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Quantum computers are inherently different from their classical counterparts because they involve quantum phenomena, such as superposition and entanglement, which do not exist in classical digital computers. But in a new paper, physicists have shown that a classical analog computer can be used to emulate a quantum computer, along with quantum superposition and entanglement, with the result that the fully classical system behaves like a true quantum computer.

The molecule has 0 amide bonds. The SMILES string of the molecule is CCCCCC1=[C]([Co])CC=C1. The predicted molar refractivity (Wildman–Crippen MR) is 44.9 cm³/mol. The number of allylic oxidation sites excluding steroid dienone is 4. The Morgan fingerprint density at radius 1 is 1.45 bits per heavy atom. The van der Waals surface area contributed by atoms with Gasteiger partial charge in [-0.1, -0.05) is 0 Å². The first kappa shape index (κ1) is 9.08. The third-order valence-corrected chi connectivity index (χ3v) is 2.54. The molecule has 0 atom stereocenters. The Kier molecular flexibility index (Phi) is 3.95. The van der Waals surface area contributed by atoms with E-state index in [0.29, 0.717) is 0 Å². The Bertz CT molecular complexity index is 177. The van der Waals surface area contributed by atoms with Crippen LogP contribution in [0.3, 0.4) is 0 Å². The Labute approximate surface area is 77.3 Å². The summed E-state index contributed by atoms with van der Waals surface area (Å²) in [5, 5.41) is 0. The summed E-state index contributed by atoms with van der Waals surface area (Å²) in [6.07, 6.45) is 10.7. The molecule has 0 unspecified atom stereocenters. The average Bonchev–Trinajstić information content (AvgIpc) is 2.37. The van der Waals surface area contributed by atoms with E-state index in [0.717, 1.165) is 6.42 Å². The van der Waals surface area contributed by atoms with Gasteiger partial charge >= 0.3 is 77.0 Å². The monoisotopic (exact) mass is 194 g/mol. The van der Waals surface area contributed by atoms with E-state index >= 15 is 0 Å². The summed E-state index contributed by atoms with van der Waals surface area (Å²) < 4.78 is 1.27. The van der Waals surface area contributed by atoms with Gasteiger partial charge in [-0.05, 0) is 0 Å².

Physicist Brian La Cour and electrical engineer Granville Ott at Applied Research Laboratories, The University of Texas at Austin (ARL:UT), have published a paper on the classical emulation of a quantum computer in a recent issue of The New Journal of Physics. Besides having fundamental interest, using classical systems to emulate quantum computers could have practical advantages, since such quantum emulation devices would be easier to build and more robust to decoherence compared with true quantum computers.

"We hope that this work removes some of the mystery and 'weirdness' associated with quantum computing by providing a concrete, classical analog," La Cour told "The insights gained should help develop exciting new technology in both classical analog computing and true quantum computing."

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